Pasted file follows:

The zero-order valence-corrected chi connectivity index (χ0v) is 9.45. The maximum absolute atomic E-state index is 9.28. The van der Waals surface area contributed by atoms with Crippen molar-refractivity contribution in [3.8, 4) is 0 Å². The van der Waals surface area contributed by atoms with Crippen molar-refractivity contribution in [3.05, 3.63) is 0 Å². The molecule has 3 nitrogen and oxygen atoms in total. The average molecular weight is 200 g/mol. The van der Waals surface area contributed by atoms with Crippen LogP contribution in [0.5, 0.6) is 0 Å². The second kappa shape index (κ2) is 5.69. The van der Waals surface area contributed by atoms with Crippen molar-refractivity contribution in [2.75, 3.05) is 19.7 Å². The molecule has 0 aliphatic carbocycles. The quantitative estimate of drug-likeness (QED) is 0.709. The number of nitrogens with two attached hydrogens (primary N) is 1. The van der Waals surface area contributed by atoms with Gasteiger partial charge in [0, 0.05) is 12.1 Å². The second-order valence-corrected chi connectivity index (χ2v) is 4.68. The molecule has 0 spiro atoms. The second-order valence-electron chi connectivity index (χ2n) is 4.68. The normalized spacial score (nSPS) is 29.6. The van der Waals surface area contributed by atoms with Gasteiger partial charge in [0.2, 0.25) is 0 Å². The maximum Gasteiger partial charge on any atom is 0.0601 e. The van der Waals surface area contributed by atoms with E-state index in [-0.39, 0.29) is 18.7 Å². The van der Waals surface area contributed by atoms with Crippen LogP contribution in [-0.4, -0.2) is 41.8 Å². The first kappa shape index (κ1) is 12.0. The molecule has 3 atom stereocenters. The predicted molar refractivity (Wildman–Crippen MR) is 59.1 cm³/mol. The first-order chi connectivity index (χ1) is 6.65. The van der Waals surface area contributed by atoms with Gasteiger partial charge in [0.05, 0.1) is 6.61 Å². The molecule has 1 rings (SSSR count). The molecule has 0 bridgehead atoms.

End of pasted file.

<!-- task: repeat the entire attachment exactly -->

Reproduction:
The zero-order valence-corrected chi connectivity index (χ0v) is 9.45. The maximum absolute atomic E-state index is 9.28. The van der Waals surface area contributed by atoms with Crippen molar-refractivity contribution in [3.8, 4) is 0 Å². The van der Waals surface area contributed by atoms with Crippen molar-refractivity contribution in [3.05, 3.63) is 0 Å². The molecule has 3 nitrogen and oxygen atoms in total. The average molecular weight is 200 g/mol. The van der Waals surface area contributed by atoms with Crippen LogP contribution in [0.5, 0.6) is 0 Å². The second kappa shape index (κ2) is 5.69. The van der Waals surface area contributed by atoms with Crippen molar-refractivity contribution in [2.75, 3.05) is 19.7 Å². The molecule has 0 aliphatic carbocycles. The quantitative estimate of drug-likeness (QED) is 0.709. The number of nitrogens with two attached hydrogens (primary N) is 1. The van der Waals surface area contributed by atoms with Gasteiger partial charge in [0, 0.05) is 12.1 Å². The second-order valence-corrected chi connectivity index (χ2v) is 4.68. The molecule has 0 spiro atoms. The second-order valence-electron chi connectivity index (χ2n) is 4.68. The normalized spacial score (nSPS) is 29.6. The van der Waals surface area contributed by atoms with Gasteiger partial charge in [0.2, 0.25) is 0 Å². The maximum Gasteiger partial charge on any atom is 0.0601 e. The van der Waals surface area contributed by atoms with E-state index in [-0.39, 0.29) is 18.7 Å². The van der Waals surface area contributed by atoms with Crippen LogP contribution in [-0.4, -0.2) is 41.8 Å². The first kappa shape index (κ1) is 12.0. The molecule has 3 atom stereocenters. The predicted molar refractivity (Wildman–Crippen MR) is 59.1 cm³/mol. The first-order chi connectivity index (χ1) is 6.65. The van der Waals surface area contributed by atoms with Gasteiger partial charge in [0.05, 0.1) is 6.61 Å². The molecule has 1 rings (SSSR count). The molecule has 0 bridgehead atoms.